The microwave circuit of the DDS-based chirped pulse spectrometer. Microwave reference connections are highlighted for clarity. See text for design details.
The pulse timing used for collecting multiple FIDs per gas pulse. See text for design details.
A comparison between the filtered chirped pulse outputs of an AWG (left) and a DDS (right) after 100 000 averages. The FFT of the waveforms are very similar, except for a small dip in the intensity of the DDS at 1.4 GHz. A spectrogram of the chirped pulses (top) indicates that the AWG and DDS have similar harmonic distortion in their output. The off diagonal content in the spectrogram is down by 30 dB from the main frequency sweep in both the DDS and the AWG.
The phase stability of the DDS spectrometer was compared to that of the AWG spectrometer via emission from the 321-312 AA transition in acetone (10762.6 MHz rest frequency, LO = 11 900 MHz). Both setups show little deviation from averaging.
The dual sideband convolved spectrum of acetone from 9.95 to 13.85 GHz (LO = 11.9 GHz) after 22 h of averaging (170 million FIDs). (a) The experimental spectrum (positive going) is plotted against a prediction of the normal species (negative intensity). The signal-to-noise is 18000:1 on the strongest transition (211-202 EE). Super-Nyquist content of the normal species at 1.5-1.9 GHz is plotted with a different scaling and highlighted in the dashed box. (b) An inset of the spectrum showing experimental and predicted 211-202 transitions of the carbonyl 13C substituted species of acetone at 2 K. (c) An inset of the methyl 13C substituted species of acetone at 2 K showing four of the 321-312 transitions.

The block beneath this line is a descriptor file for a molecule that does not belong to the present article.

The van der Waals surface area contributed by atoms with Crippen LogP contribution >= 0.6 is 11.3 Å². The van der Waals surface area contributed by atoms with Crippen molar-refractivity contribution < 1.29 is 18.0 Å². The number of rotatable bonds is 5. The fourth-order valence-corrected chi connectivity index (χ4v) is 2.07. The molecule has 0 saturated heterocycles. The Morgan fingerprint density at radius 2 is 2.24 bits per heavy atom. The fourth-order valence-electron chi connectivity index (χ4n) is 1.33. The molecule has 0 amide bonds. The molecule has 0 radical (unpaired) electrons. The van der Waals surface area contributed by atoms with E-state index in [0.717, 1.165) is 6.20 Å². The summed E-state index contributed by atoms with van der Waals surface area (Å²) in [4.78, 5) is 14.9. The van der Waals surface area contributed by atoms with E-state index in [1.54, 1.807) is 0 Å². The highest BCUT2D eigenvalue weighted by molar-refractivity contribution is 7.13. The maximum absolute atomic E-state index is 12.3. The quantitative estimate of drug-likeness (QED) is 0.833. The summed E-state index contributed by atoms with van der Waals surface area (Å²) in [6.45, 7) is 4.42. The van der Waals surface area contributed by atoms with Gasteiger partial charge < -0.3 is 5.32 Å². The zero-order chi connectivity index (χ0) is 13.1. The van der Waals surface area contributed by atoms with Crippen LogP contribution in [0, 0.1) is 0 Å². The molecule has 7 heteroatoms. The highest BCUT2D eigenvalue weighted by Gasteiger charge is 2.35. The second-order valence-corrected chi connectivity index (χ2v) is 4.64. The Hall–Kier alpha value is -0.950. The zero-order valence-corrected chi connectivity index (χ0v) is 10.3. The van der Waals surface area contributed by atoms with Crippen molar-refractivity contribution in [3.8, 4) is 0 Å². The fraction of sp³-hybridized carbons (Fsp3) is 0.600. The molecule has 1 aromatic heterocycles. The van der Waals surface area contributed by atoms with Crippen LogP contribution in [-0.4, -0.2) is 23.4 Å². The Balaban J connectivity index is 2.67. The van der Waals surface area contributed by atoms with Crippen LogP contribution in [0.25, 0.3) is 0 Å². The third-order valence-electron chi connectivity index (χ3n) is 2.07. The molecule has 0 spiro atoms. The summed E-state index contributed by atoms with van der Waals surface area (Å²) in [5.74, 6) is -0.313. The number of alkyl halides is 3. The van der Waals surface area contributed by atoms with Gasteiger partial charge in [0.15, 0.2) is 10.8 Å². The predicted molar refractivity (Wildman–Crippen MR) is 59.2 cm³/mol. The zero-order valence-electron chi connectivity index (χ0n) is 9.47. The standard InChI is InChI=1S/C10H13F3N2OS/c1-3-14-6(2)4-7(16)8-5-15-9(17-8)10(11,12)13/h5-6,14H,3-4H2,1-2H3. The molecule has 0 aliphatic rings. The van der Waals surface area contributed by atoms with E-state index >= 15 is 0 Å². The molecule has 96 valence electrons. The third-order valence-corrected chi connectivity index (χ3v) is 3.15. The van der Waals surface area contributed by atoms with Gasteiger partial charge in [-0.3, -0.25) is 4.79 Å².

The spectrum of acetone after 30 s of data collection (top), with an inset showing the detection of the 13C isotopomer at more than 3:1 signal-to-noise (bottom). LO = 11 900 MHz.
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